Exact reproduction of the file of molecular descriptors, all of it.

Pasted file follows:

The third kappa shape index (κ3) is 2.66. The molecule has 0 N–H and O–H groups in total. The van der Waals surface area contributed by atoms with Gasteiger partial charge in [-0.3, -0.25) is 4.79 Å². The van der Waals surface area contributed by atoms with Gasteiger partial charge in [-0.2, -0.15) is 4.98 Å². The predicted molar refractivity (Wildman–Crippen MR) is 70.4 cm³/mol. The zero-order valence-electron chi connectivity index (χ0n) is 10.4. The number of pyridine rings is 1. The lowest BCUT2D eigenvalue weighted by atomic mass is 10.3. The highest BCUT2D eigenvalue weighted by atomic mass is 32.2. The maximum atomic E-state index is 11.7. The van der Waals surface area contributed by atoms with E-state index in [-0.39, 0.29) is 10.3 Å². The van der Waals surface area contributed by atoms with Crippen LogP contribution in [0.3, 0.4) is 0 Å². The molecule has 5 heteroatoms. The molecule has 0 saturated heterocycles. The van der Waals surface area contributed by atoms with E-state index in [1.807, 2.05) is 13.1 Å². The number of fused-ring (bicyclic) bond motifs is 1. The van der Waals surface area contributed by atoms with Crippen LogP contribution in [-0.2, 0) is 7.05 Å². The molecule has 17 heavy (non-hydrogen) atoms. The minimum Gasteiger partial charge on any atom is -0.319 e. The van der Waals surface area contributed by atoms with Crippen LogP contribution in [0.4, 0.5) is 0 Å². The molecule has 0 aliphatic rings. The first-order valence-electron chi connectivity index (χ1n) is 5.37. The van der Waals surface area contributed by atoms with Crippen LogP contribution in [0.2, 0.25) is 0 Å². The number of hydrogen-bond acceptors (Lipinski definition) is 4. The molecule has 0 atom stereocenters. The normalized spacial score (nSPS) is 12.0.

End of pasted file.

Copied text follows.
The third kappa shape index (κ3) is 2.66. The molecule has 0 N–H and O–H groups in total. The van der Waals surface area contributed by atoms with Gasteiger partial charge in [-0.3, -0.25) is 4.79 Å². The van der Waals surface area contributed by atoms with Gasteiger partial charge in [-0.2, -0.15) is 4.98 Å². The predicted molar refractivity (Wildman–Crippen MR) is 70.4 cm³/mol. The zero-order valence-electron chi connectivity index (χ0n) is 10.4. The number of pyridine rings is 1. The lowest BCUT2D eigenvalue weighted by atomic mass is 10.3. The highest BCUT2D eigenvalue weighted by atomic mass is 32.2. The maximum atomic E-state index is 11.7. The van der Waals surface area contributed by atoms with E-state index in [-0.39, 0.29) is 10.3 Å². The van der Waals surface area contributed by atoms with Crippen LogP contribution in [0.3, 0.4) is 0 Å². The molecule has 5 heteroatoms. The molecule has 0 saturated heterocycles. The van der Waals surface area contributed by atoms with E-state index in [1.807, 2.05) is 13.1 Å². The number of fused-ring (bicyclic) bond motifs is 1. The van der Waals surface area contributed by atoms with Crippen LogP contribution in [-0.2, 0) is 7.05 Å². The molecule has 17 heavy (non-hydrogen) atoms. The minimum Gasteiger partial charge on any atom is -0.319 e. The van der Waals surface area contributed by atoms with Crippen LogP contribution in [0.4, 0.5) is 0 Å². The molecule has 0 aliphatic rings. The first-order valence-electron chi connectivity index (χ1n) is 5.37. The van der Waals surface area contributed by atoms with Crippen LogP contribution in [0.2, 0.25) is 0 Å². The number of hydrogen-bond acceptors (Lipinski definition) is 4. The molecule has 0 atom stereocenters. The normalized spacial score (nSPS) is 12.0.